When it comes to musicals, songs are utilized to dramatize moments of high emotion – the characters are so emotional they have to sing about it. Thus, when adapting a pre-existing story to musical form, the creators look at the story for the emotional high points and parts that lend themselves to a musical number (think Legally Blonde‘s “Bend and Snap”) before creating the songs. In this way the addition of music does not feel superfluous, but feels like an expansion of the existing plot and characters.

With Charles Dickens’s A Christmas Carol, we have a unique opportunity to look at multiple adaptations of the same, well-known story. There have been a number of musical versions, but I will be concentrating on my two favorites: The Muppet Christmas Carol and Mister Magoo’s Christmas Carol. 

Like many people in my generation, I am quite fond of The Muppet Christmas Carol. The addition of the Muppets, though hilarious, does not intrude much on this retelling of the plot, and the songs are quite splendid.

Mister Magoo’s Christmas Carol, on the other hand, was a classic from the previous generation, introduced to me by my parents. It’s actually considered the first animated Christmas special, beating out A Charlie Brown Christmas by three years, so that’s a pretty big deal. Other than the framing device of having Mister Magoo acting in the show on Broadway, this is a pretty straightforward retelling, actually.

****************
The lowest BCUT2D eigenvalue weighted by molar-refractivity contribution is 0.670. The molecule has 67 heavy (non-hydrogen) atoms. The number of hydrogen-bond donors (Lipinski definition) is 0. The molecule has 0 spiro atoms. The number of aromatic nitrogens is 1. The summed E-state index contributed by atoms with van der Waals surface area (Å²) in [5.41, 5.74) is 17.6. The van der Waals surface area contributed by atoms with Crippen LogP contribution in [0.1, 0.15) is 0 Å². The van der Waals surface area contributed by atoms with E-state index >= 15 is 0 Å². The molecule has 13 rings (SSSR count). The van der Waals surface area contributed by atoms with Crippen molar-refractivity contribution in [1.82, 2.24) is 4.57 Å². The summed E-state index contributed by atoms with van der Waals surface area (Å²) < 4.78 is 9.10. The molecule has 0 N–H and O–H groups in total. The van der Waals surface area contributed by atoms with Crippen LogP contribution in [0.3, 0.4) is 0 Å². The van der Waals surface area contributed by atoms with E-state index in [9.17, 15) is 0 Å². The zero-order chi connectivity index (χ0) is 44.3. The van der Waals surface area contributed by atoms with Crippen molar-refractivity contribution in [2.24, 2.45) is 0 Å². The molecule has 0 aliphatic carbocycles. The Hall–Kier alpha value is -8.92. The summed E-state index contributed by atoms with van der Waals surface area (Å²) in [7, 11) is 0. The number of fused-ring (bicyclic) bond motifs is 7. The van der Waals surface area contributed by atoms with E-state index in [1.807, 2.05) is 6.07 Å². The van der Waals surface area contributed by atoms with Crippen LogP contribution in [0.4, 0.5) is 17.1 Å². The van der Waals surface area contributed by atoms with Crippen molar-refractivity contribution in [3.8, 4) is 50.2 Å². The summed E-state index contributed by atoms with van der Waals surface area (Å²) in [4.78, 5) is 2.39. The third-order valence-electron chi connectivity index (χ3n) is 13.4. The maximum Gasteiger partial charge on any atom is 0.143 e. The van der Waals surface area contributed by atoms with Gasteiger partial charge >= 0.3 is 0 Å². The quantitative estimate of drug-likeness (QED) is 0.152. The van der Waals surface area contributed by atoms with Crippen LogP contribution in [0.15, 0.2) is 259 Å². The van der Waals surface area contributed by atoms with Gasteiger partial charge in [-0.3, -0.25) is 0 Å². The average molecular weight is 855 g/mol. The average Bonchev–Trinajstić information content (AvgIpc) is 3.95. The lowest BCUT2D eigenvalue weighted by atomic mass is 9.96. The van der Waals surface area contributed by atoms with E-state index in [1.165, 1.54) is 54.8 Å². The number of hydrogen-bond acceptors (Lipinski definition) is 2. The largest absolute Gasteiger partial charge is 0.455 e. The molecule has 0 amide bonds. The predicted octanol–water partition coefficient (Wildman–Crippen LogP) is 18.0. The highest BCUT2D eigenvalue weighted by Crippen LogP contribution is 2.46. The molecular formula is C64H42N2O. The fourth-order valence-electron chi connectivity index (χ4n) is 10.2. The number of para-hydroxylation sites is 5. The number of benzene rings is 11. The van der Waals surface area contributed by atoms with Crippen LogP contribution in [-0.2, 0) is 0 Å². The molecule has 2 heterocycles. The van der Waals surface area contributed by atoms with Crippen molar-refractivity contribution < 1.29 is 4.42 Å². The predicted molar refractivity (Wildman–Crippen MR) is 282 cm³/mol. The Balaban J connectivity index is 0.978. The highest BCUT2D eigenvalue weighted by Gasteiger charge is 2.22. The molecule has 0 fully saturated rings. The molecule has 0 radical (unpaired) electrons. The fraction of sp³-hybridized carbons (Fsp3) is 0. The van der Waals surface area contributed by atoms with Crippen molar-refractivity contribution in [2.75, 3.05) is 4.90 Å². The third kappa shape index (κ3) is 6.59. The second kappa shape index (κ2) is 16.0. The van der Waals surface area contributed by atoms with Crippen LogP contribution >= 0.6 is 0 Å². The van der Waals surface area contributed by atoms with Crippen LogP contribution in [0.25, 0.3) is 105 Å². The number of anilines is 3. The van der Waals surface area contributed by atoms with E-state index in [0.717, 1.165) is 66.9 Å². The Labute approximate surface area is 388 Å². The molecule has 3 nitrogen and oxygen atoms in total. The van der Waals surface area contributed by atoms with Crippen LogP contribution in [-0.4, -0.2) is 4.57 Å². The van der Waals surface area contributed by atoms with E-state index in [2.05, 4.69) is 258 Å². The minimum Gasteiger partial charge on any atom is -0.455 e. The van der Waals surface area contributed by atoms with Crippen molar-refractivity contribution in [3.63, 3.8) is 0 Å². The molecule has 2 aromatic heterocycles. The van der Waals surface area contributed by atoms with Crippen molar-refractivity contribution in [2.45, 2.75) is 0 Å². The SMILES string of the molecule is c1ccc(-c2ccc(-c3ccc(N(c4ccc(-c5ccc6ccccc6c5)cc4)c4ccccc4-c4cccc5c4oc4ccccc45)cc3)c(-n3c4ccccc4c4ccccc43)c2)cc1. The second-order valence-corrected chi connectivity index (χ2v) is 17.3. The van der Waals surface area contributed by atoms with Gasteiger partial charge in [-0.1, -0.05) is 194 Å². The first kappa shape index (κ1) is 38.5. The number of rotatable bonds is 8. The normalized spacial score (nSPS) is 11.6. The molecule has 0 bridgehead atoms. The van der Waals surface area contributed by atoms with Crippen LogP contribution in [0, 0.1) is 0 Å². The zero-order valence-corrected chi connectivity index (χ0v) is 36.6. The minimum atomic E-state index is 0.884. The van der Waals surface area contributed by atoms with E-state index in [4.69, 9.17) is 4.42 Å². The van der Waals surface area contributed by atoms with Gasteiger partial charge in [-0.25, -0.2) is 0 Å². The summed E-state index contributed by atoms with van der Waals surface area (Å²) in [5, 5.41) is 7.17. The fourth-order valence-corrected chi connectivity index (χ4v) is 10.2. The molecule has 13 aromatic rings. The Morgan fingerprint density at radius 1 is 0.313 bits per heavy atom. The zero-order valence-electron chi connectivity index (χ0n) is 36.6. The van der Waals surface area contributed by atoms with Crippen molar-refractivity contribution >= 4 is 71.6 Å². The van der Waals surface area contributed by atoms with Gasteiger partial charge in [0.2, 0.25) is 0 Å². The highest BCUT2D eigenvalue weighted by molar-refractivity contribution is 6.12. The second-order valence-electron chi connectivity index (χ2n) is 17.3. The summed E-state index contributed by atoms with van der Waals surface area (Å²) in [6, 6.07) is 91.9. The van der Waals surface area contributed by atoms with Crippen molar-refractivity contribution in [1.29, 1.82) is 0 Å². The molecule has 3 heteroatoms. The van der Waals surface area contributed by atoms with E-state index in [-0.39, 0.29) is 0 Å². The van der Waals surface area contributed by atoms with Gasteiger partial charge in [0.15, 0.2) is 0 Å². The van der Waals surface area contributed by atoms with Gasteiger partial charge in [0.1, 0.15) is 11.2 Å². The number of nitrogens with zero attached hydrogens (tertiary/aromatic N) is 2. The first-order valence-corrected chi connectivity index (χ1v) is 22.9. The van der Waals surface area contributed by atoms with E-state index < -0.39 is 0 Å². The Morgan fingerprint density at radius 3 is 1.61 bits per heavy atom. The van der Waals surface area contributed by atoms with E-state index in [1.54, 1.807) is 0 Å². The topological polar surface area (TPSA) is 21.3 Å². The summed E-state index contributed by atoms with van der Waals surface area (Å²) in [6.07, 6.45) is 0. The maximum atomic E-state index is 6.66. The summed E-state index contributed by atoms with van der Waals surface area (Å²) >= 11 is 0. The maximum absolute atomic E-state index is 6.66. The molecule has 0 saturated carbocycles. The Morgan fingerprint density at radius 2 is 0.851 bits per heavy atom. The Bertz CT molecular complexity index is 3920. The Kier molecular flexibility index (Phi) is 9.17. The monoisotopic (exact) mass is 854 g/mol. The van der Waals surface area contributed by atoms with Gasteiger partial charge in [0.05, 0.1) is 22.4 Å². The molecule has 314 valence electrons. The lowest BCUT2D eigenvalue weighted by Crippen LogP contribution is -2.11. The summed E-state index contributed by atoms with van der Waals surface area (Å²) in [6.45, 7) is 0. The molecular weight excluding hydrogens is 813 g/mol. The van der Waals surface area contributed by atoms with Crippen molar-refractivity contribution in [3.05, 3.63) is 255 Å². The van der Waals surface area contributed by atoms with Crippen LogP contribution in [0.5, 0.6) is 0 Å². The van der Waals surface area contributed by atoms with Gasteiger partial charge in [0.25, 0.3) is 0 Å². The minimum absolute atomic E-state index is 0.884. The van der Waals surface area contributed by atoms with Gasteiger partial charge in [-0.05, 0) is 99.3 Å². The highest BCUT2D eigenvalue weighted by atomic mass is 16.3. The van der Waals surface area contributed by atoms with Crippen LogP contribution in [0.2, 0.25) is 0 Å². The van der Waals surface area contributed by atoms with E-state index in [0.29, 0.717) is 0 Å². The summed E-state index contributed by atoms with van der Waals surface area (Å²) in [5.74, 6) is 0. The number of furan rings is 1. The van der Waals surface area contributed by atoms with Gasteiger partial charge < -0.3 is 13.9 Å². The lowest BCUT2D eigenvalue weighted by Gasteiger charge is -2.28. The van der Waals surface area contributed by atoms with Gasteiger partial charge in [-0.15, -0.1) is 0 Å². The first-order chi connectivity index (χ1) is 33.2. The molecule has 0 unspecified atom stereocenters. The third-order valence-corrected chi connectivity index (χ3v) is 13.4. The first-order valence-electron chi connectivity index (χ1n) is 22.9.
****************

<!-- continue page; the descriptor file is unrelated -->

“Use the force, Scrooge!”

However, since these were both comedic adaptations with characters from other media, I’m also bringing in the musical film Scrooge starring Albert Finney and featuring Alec Guinness (before he was Obi-Wan) which was a more straightforward adaptation, for comparison. I don’t know this version as well, but I have listened to the songs, so I hope you’ll bear with me on this. 

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The Art of the Fan Musical: Supernatural and Starkid

 

So, I watched Supernatural‘s 200th episode last week.

For the record, I don’t really watch the show. However, I figured I had enough of a working knowledge from tumblr to be able to appreciate the anniversary musical episode.

I always find musical episodes on otherwise nonmusical shows interesting, even if I don’t know the show that well, because, unlike on stage, there has to be a reason the characters are bursting into song. Whether it be a feverish hallucination, a Chicago-style daydream, or even a demon who kills by getting emotionally supressed people to sing and dance their feelings. These musical episodes also often provide anthems for long-standing themes and relationships in the show (see: “Guy Love” from the Scrubs episode “My Musical”).